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Snoring: Nuisance or serious health problem?

Ever had complaints about your snoring? Then it's time to get checked as snoring can be a sign of a serious chronic sleep disorder called obstructive sleep apnoea. Here's what you need to know about this condition.

Snoring occurs when air is not flowing freely through your breathing pathways. The sound is caused by the tissues vibrating as the air passes through a narrowed passage way via your nose and throat. Snoring can sometimes progress to obstructive sleep apnoea (OSA) when there is partial or complete blockage of your airways causing pauses in breathing which leads to choking or gasping during sleep.

Being overweight, having a small chin or flat cheeks, having large tonsils, a blocked nose or large tongue can increase the risk of OSA. A local population study found that one in three Singaporeans suffer from OSA and that one in 10 have severe OSA.

According to Dr Phua Chu Qin, Consultant Sleep Surgeon, Department of Otolaryngology – Head & Neck Surgery at Sengkang General Hospital, people with OSA have higher risk of coronary heart disease, irregular heart rhythm, stroke, and high blood pressure. In addition, because you experience disrupted sleep from the snoring and choking at night, it can also cause poor concentration, sleepiness and fatigue during the day. 

OSA checklist

Not everybody who snores is suffering from OSA. Do the STOP BANG questionnaire to check your level of risk from OSA.


S — Do you SNORE loudly? 
T — Do you often feel TIRED or sleepy during the day? 
O — Has anyone OBSERVED that you stop breathing, choke, or gasp when you sleep? 
P — Do you have high blood PRESSURE

B — Your BODY mass index is more than 35kg/m 
A — Your AGE is above 50 
N — Your NECK size is more than 40cm 
G — Your GENDER is male 

If you answered "yes" to five or more questions, you are may be at high risk and it is advisable to see an ear, nose and throat (ENT) specialist, respiratory specialist, or sleep specialist for further evaluation.

Fortunately, there are various ways to manage OSA which includes both non-invasive and surgical options. For starters, your doctor may conduct a sleep study test to determine the severity of your condition and find out which therapy is most suitable for you.

Non-invasive treatment options

The first-line, non-surgical method is continuous positive airway pressure (CPAP) therapy which involves the use of a CPAP machine. You will wear a mask that covers and creates a seal over your nose, and sometimes, mouth while the machine gently pumps air into your airway to keep it constantly open while you sleep.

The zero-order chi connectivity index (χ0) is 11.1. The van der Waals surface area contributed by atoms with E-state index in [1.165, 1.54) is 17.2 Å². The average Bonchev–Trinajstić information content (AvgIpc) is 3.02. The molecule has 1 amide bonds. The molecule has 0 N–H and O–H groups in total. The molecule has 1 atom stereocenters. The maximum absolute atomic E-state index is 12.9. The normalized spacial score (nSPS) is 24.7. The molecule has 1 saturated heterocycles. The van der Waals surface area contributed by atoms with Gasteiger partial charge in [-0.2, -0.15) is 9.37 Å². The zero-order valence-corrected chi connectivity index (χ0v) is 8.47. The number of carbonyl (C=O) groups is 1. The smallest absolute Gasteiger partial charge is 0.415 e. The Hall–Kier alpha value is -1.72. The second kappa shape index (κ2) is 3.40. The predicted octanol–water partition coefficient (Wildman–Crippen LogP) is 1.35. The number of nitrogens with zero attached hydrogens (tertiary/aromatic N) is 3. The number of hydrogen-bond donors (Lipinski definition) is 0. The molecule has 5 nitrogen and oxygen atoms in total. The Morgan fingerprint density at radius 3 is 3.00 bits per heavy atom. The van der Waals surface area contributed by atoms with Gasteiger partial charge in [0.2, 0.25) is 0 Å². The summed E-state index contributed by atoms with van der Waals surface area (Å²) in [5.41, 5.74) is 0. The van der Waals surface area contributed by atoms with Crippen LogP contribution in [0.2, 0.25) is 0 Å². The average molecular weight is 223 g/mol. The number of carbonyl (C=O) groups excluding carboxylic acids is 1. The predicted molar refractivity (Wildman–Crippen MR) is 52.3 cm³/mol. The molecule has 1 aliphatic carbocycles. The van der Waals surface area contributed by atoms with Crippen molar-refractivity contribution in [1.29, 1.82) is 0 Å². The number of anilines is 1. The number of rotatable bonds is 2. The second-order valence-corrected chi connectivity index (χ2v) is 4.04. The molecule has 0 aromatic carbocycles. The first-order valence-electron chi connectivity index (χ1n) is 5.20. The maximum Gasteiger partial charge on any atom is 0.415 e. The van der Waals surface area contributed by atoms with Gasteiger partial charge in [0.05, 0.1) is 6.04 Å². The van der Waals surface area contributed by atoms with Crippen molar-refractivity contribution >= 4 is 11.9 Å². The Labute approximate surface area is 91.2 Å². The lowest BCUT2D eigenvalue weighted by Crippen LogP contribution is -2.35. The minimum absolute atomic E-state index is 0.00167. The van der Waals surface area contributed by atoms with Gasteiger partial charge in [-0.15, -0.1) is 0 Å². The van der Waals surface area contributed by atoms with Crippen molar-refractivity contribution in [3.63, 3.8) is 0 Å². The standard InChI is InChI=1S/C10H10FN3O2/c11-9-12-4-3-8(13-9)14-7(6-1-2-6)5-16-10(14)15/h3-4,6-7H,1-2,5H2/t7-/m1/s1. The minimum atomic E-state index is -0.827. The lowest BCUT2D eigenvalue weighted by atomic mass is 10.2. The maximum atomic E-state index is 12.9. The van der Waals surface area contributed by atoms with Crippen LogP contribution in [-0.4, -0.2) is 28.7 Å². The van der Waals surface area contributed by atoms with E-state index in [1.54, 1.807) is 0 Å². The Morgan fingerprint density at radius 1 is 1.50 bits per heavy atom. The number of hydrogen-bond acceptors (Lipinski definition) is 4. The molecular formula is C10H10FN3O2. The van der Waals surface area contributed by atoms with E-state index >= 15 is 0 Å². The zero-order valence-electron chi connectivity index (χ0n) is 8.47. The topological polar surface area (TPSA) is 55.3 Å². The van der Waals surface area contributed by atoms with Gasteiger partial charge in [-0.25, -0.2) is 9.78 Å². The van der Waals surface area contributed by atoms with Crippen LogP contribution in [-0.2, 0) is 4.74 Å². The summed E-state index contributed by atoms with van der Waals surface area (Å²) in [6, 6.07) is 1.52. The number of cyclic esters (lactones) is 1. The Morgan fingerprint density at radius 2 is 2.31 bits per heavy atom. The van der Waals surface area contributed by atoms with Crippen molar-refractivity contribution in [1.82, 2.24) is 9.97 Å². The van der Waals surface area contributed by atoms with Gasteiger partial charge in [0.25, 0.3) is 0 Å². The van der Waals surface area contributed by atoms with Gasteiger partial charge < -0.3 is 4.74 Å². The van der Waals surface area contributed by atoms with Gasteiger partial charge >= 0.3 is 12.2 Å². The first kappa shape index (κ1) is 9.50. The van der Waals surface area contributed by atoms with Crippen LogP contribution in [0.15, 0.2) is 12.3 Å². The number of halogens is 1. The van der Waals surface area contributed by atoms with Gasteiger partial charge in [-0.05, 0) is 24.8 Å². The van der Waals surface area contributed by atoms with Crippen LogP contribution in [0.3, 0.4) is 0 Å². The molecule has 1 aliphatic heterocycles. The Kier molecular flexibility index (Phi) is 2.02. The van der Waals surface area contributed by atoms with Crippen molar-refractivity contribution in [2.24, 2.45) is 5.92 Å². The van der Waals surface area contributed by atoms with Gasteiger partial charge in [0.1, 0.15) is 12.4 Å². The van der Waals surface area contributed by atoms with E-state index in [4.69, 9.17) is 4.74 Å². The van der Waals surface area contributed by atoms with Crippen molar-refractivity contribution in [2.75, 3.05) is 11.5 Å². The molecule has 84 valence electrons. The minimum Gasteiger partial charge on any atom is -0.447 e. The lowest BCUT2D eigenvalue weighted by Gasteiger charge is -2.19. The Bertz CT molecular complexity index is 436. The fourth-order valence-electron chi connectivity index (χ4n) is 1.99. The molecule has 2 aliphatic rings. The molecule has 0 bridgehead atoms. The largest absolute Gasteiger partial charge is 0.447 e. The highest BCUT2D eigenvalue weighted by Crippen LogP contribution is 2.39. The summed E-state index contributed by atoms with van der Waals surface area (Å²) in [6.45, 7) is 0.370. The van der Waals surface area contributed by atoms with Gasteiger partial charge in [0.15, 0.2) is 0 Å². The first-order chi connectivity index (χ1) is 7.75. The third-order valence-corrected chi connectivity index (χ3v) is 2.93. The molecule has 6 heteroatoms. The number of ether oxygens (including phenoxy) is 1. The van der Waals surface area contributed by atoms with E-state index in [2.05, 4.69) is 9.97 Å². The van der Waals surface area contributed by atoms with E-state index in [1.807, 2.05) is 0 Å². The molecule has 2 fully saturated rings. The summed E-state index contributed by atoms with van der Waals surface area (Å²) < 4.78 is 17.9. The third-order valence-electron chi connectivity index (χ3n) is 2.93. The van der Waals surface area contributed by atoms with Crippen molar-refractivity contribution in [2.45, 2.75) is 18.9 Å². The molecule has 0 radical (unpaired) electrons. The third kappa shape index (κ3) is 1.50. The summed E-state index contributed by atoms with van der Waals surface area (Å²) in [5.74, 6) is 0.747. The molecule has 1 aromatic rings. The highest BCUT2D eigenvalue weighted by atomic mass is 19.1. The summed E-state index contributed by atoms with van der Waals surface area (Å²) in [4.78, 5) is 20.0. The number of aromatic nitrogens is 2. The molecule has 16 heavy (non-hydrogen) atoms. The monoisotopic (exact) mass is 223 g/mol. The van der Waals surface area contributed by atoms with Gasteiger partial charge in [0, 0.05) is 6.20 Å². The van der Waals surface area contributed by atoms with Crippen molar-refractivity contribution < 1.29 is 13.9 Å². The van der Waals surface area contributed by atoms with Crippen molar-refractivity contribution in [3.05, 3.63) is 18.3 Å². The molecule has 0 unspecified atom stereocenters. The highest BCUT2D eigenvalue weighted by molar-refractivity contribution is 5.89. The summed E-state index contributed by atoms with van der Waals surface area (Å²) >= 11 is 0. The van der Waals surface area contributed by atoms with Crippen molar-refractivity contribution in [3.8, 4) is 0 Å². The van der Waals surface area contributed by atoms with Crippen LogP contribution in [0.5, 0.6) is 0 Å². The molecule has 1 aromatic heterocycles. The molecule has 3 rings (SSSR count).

This can work on its own or in combination with other non-surgical treatments, such as the use of mandibular advancement devices, that reposition your jaw forward to open up your airways, changing your sleeping position, weight loss, treatment of nasal allergies, and oral myofunctional therapy which uses a combination of physical therapy facial exercises to manage OSA.

Want to know what facial exercises you can do to stop snoring? Check out this article from HealthXchange!

Surgical treatment options

Wearing a mask to sleep may not be palatable to all patients. In such cases, patients can undergo surgery as an alternative. If suitable, patients with OSA can opt for surgery to widen their upper airway by either removing excess tissue in the nose and throat, or doing jaw advancement surgery to widen the upper airway space.

According to Dr Phua, one of the latest advancements in surgical treatment for OSA is hypoglossal nerve stimulation implant surgery. It involves a small implant to the chest (like a pacemaker), along with an electrical stimulator which passes electrical stimulation to the hypoglossal nerve which is the nerve that controls tongue movement. The electrical stimulation triggers the tongue to protrude or jut forward during sleep, opening the airway behind the tongue and palate. For suitable patients, this implant surgery offers good outcome rates, and patients have found it easier to comply to hypoglossal nerve stimulation therapy.

To sum up…

It is important to note that OSA is a lifelong condition, and the treatment strategies recommended are for the long term. Dr Phua explains, "The concept of using a CPAP machine to sleep is akin to a short-sighted person wearing glasses — they are able to see when wearing the glasses and are unable to if they don't. Likewise, in order to keep your airway constantly open while you sleep, you have to wear the CPAP mask whenever you go to sleep."

Even with surgery, for example, if a patient does not control their weight, their snoring could still come back over time. That is why doctors would usually recommend a combination of strategies to effectively manage OSA.

Reduce your snoring with these tips!

A note on wearable technology

While wearable technology such as Garmin, Fitbit, and Apple Watch can measure and monitor blood oxygen levels while you sleep, the American Academy of Sleep Medicine has stated that these cannot be used to diagnose sleep apnoea. While these have potential for the future, it is currently still advisable to consult a doctor for a diagnosis.

If you are concerned about your snoring and wonder if you have sleep apnoea, do not be afraid to consult your GP or polyclinic doctor and ask for a Sleep unit referral. Early diagnosis and treatment are important to help you regain your quality of sleep and quality of life. Treatment strategies like CPAP, surgery, dental appliance and positional therapy have also advanced in leaps and bounds, meaning there can be a suitable solution to help with your needs. 

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